We can guess at China’s reasons for maintaining the North Korean prison camp: that China wishes to maintain a buffer between itself and the United States – something that would disappear if North and South Korea were to merge. At the same time, North Korea keeps America busy, giving China scope for expansion in the South China Sea. Dealing with North Korea directly, therefore, is futile.
What’s more, normalising the North Korean slave state gives moral support to hard-line communists worldwide who admire its total submission of the individual to the collective. The penultimate reason is related: as history taught us again and again, if you appease tyrants, they just take more. Normal rules of civilised behaviour (or diplomacy) do not apply with oppressors.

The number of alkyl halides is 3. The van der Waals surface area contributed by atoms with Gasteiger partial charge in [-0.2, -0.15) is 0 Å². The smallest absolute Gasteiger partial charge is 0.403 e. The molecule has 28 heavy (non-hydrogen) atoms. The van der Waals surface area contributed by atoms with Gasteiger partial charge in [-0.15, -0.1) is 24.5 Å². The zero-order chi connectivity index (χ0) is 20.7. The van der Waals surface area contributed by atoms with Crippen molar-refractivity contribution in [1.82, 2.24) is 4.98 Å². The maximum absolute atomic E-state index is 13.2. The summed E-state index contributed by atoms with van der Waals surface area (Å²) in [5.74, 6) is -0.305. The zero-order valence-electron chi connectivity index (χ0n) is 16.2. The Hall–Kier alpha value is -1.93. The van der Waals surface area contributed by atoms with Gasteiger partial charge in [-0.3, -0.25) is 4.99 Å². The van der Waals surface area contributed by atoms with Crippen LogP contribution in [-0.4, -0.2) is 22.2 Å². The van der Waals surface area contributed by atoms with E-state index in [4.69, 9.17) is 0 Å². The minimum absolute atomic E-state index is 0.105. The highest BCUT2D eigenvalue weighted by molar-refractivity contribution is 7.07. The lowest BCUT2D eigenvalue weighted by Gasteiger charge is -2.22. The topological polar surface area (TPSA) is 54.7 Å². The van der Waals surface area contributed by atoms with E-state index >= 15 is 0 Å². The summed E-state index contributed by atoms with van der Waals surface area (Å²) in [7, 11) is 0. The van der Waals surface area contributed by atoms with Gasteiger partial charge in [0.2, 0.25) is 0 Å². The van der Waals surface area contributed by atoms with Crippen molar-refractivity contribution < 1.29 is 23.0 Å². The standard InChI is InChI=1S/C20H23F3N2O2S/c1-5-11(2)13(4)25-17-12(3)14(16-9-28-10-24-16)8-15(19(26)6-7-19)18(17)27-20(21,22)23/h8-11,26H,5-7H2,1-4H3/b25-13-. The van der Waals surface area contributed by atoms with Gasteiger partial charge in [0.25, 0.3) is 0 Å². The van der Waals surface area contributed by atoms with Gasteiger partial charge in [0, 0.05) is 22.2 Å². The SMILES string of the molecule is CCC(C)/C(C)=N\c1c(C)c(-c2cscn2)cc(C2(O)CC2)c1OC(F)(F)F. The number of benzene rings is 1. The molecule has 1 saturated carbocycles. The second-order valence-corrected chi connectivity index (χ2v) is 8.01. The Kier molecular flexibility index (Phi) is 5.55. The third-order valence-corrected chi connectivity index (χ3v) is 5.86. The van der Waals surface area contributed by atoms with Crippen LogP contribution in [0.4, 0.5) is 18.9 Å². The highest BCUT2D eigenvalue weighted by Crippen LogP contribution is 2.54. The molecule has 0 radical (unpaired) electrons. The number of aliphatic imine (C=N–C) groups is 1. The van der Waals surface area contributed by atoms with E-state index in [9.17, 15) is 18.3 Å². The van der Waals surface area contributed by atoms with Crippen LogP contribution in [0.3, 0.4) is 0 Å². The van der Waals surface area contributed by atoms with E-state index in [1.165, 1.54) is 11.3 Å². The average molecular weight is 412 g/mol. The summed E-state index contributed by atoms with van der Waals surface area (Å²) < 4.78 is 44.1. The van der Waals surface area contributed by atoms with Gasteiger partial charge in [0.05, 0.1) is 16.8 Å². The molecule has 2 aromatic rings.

A final, superficially appealing, point is that appeasers believe that peace with North Korea could prevent the whole area from being turned into an apocalyptic disaster zone. Unlike the North Korean dictatorship, we in the West care for the survival of individuals. But it’s an illusory hope. What guarantee is there? With tyrants, the direction of a country swings with the mood of the tyrant. The past has shown that North Korea has had a number of “mood swings”. Any peace with North Korea would therefore not be worth the paper it was written on. Kim Jong-Un could change his mind the next day.
Those on the Left who applauded the handshake, merely because it annoys President Donald Trump, may want to consider whether being flippant about the lives of 24 million prisoners is a good idea. There is a moral case to end the North Korean dictatorship. How this will come about, I do not know. But appeasing a tyrant has never ended a tyranny.